The appellant added that Clauses 37 and 38 Regulations and Guidelines for the Conduct of Elections 2022 are subsidiary legislation and cannot override the principal Act, which grants INEC discretion.
Counsel further submitted that an order of mandamus cannot be granted to fetter discretion relying on DODODO VS. EFCC (2013) 1 NWLR (PT 1336) 468 para D-E, adding that INEC’s decisions enjoy presumption of correctness and the onus of proving the contrary is that of the 1st-42rd respondents.
The appellants argued that the lower court relied on the Presidential and National Assembly elections 2023 guidelines to make its order when the appellants are not candidates in the election.
“Relying on MACFOY VS. UAC (2013) Ltd (1962)150 at 160, counsel contends that the order of mandamus granted by the lower court has no pedestal to stand on and cannot therefore stand,” APC declared, among other prayers.
In its decision, the Court of Appeal noted that the LP, its governorship candidate and all the other respondents did not file any brief to join issues with the APC despite being served.
The court held that Section 50(2) and Section 60(5) of the Electoral Act 2022 give INEC very wide discretionary powers to determine how it carries out its assignment including the manner it transmits or transfers election results from the polling units to the collation centre.
The appellate court held that although Justice Lifu premised his decision on Clauses 37 and 38 of INEC’s Regulation and Guidelines, the Electoral Act gives the commission flexibility to “amend or vary” its regulations.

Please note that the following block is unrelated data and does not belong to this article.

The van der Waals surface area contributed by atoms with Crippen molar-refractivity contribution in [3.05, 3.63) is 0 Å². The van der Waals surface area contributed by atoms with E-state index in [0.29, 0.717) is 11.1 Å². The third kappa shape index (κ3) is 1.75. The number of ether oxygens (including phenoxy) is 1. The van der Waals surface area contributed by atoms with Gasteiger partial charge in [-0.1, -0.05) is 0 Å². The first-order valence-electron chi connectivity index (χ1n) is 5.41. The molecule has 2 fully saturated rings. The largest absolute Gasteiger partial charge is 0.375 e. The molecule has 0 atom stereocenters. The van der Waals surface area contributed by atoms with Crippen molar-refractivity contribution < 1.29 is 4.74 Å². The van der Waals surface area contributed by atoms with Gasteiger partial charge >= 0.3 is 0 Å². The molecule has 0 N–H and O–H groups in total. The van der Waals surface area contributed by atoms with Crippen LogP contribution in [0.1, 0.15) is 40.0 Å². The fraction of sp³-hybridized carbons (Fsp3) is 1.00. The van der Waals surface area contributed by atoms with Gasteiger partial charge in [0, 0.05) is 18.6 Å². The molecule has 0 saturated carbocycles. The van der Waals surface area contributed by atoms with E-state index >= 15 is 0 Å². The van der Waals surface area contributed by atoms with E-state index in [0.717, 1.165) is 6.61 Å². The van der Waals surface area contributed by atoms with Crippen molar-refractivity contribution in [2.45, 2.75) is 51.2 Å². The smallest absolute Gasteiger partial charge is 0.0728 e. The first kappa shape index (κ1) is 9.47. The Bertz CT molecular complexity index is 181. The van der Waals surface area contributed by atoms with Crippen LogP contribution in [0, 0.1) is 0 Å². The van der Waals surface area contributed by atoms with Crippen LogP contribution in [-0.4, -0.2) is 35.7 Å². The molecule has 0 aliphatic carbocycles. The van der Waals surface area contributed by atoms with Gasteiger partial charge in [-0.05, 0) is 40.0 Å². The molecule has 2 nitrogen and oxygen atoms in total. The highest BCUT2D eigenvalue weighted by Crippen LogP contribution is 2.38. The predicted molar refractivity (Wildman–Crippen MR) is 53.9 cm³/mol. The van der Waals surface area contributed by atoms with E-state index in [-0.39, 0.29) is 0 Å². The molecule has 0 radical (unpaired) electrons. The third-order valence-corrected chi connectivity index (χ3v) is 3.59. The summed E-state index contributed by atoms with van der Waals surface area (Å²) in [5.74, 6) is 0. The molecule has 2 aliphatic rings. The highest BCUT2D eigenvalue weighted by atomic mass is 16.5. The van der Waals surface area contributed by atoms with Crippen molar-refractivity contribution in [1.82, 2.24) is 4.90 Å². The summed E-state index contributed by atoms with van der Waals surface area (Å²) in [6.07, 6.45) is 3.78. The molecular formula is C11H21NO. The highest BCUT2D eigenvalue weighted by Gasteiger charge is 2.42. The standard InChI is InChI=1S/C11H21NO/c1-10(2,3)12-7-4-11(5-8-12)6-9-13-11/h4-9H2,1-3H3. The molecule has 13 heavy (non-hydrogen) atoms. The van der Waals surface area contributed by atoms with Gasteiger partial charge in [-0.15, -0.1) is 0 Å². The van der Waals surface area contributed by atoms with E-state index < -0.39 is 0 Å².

Justice Umar said: “It is my considered view that the power to make a regulation or guideline necessarily entails the power to amend or vary it, especially if it deems it necessary or exigencies warrant such.
“With due respect to the learned judge, an order of mandamus cannot be granted to fetter the discretion.”
The judge also held that not even the allegation that INEC breached its regulations during the conduct of the presidential poll can justify the order of mandamus issued by the lower court “because that is an issue for the election tribunal.”
The appellate court also averted its mind to the decision of Justice Emeka Nwite of the Federal High Court, Abuja and agreed with the APC that the suit in Lagos was an abuse of the court process.
In the suit, Justice Nwite, while delivering judgment, held that INEC was at liberty to specify or pick the method of transmitting election results.
The Appeal Court said it found merit in the appeal and therefore, resolved the issues in favour of the APC.